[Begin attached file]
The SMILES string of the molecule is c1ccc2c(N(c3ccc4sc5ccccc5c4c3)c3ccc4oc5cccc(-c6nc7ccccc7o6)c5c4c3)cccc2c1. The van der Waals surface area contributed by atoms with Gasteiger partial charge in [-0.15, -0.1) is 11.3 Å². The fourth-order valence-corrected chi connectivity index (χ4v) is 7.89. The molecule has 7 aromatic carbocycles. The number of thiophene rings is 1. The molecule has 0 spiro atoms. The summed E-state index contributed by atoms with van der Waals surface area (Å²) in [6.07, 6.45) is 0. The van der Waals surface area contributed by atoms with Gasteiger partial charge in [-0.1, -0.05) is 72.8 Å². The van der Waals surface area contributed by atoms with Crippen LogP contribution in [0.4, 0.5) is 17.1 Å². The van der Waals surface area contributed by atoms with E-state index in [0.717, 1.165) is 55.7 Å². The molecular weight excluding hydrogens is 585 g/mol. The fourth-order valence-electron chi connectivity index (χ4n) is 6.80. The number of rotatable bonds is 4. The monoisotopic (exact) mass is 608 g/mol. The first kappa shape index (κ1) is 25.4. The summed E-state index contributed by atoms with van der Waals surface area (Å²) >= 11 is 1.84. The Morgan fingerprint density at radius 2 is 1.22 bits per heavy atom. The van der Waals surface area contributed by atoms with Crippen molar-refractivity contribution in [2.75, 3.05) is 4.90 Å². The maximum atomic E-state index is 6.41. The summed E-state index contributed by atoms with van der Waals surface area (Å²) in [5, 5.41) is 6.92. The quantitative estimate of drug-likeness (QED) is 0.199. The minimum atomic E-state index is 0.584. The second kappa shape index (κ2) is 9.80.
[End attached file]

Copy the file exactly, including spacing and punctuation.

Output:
The SMILES string of the molecule is c1ccc2c(N(c3ccc4sc5ccccc5c4c3)c3ccc4oc5cccc(-c6nc7ccccc7o6)c5c4c3)cccc2c1. The van der Waals surface area contributed by atoms with Gasteiger partial charge in [-0.15, -0.1) is 11.3 Å². The fourth-order valence-corrected chi connectivity index (χ4v) is 7.89. The molecule has 7 aromatic carbocycles. The number of thiophene rings is 1. The molecule has 0 spiro atoms. The summed E-state index contributed by atoms with van der Waals surface area (Å²) in [6.07, 6.45) is 0. The van der Waals surface area contributed by atoms with Gasteiger partial charge in [-0.1, -0.05) is 72.8 Å². The van der Waals surface area contributed by atoms with Crippen LogP contribution in [0.4, 0.5) is 17.1 Å². The van der Waals surface area contributed by atoms with E-state index in [0.717, 1.165) is 55.7 Å². The molecular weight excluding hydrogens is 585 g/mol. The fourth-order valence-electron chi connectivity index (χ4n) is 6.80. The number of rotatable bonds is 4. The monoisotopic (exact) mass is 608 g/mol. The first kappa shape index (κ1) is 25.4. The summed E-state index contributed by atoms with van der Waals surface area (Å²) >= 11 is 1.84. The Morgan fingerprint density at radius 2 is 1.22 bits per heavy atom. The van der Waals surface area contributed by atoms with Crippen molar-refractivity contribution in [2.75, 3.05) is 4.90 Å². The maximum atomic E-state index is 6.41. The summed E-state index contributed by atoms with van der Waals surface area (Å²) in [5, 5.41) is 6.92. The quantitative estimate of drug-likeness (QED) is 0.199. The minimum atomic E-state index is 0.584. The second kappa shape index (κ2) is 9.80.